Sources, composition and spatial distribution of marine debris along the Mediterranean coast of Israel

Marine Pollution Bulletin
By: , and 

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Abstract

Marine debris (litter) is a complex problem that affects human activities and the marine environment worldwide. The Clean Coast Program in Israel has had some success in keeping most of the coasts clean most of the time, but without understanding the mechanisms of accumulation of marine debris on the coasts of Israel. In 2012, we initiated a study to characterize the types of marine debris, its origins and spatial distribution. Nineteen surveys were done from June 2012 to March 2015 on eight beaches that spanned the coast of Israel. Average debris density was 12.1 items per 100 m2 and 90% of the items were plastic. The top debris categories were food wrappers and disposables, plastic bags and cigarette butts. However, there was variation in the top debris categories among the beaches indicating that a flexible approach with multiple options will be important when addressing the marine debris problem.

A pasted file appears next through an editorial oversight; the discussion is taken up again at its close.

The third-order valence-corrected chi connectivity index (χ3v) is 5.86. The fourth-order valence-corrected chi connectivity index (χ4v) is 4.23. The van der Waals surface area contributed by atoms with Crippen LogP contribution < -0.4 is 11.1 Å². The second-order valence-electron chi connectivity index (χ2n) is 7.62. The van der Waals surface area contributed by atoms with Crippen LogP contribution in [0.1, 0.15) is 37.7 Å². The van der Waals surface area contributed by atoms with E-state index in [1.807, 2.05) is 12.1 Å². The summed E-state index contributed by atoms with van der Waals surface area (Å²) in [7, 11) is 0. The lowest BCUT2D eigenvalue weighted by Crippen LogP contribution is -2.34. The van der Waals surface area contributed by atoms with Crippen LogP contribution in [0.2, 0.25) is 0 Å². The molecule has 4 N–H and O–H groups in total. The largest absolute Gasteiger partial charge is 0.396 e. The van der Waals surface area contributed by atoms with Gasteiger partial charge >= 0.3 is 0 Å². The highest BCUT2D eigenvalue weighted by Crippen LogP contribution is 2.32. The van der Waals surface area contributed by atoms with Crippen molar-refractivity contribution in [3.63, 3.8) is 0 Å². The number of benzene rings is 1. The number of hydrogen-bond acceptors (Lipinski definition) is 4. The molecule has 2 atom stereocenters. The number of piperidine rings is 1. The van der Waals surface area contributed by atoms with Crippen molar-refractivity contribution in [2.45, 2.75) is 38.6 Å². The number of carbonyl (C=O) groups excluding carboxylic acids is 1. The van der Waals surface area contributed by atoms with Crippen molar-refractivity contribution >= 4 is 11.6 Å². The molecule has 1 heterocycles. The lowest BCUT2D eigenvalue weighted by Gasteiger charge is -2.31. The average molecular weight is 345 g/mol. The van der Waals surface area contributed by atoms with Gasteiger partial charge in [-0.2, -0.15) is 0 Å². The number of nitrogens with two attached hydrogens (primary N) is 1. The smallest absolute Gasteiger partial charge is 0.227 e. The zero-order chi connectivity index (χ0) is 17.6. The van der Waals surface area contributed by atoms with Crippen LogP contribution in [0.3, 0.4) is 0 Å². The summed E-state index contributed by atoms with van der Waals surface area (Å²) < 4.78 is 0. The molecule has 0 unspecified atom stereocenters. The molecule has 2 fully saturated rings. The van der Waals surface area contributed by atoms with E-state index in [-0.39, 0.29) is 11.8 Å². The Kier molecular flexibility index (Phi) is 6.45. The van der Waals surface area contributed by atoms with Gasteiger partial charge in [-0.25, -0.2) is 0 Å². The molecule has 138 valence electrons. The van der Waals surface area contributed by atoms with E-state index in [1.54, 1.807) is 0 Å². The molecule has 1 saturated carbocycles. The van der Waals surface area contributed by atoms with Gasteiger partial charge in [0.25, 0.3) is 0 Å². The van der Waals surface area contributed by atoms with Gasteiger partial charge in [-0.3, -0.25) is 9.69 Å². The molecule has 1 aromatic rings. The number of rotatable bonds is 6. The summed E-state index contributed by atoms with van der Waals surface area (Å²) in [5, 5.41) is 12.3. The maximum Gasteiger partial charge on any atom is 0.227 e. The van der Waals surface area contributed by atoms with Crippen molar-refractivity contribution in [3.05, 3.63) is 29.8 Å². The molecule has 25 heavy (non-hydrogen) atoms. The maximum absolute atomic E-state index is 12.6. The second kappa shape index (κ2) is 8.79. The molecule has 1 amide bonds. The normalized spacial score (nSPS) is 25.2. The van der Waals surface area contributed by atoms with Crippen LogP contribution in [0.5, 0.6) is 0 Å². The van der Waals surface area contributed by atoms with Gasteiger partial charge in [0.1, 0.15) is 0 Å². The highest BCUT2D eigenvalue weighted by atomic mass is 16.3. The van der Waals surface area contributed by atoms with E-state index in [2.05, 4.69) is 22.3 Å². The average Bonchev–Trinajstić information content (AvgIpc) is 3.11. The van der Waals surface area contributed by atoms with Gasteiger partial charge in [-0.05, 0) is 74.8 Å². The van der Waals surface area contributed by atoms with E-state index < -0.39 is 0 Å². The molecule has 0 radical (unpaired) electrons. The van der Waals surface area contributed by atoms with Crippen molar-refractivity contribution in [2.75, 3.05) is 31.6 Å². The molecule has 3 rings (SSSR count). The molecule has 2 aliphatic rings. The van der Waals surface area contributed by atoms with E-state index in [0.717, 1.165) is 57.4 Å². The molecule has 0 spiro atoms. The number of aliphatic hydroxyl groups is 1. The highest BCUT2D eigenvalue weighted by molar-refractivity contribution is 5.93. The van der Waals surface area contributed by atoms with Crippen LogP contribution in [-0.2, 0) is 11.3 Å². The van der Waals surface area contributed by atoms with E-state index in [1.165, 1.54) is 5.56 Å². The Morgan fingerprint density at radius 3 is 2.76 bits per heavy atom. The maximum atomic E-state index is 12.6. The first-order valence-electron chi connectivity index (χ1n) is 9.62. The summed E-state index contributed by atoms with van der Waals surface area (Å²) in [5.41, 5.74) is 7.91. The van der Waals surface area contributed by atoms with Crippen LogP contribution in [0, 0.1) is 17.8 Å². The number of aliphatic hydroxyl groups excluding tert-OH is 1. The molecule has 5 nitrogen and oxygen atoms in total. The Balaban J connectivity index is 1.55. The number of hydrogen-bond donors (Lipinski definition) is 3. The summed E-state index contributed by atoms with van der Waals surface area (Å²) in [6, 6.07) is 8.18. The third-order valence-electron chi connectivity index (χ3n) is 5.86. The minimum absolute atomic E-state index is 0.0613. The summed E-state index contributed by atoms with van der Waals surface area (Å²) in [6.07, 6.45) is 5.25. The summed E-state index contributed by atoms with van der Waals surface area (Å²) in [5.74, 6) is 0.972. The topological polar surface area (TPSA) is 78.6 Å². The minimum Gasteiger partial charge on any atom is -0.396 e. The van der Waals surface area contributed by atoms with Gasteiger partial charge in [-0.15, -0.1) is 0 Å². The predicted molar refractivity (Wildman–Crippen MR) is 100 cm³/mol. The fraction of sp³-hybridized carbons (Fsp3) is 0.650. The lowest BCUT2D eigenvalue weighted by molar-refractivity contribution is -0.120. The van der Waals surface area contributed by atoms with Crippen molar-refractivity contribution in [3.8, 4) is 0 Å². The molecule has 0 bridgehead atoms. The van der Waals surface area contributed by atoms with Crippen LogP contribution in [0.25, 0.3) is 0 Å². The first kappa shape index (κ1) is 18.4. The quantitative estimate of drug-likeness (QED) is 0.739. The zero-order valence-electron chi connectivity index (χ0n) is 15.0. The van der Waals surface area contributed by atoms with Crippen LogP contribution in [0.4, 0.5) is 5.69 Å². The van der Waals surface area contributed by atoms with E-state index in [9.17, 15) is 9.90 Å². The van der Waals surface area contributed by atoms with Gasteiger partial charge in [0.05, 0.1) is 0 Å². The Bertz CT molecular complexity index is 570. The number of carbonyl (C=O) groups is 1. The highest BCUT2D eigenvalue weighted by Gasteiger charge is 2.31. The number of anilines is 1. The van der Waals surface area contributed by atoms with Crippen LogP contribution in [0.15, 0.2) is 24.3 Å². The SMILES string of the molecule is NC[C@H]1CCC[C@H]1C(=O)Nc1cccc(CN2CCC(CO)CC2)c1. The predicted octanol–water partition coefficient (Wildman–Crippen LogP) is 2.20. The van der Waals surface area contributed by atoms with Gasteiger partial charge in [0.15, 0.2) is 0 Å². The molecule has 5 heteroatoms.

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Additional publication details

Publication type Article
Publication Subtype Journal Article
Title Sources, composition and spatial distribution of marine debris along the Mediterranean coast of Israel
Series title Marine Pollution Bulletin
DOI 10.1016/j.marpolbul.2016.11.023
Volume 114
Issue 2
Year Published 2017
Language English
Publisher Elsevier
Contributing office(s) Coop Res Unit Leetown
Description 10 p.
First page 1036
Last page 1045
Country Israel
Other Geospatial Mediterranean coast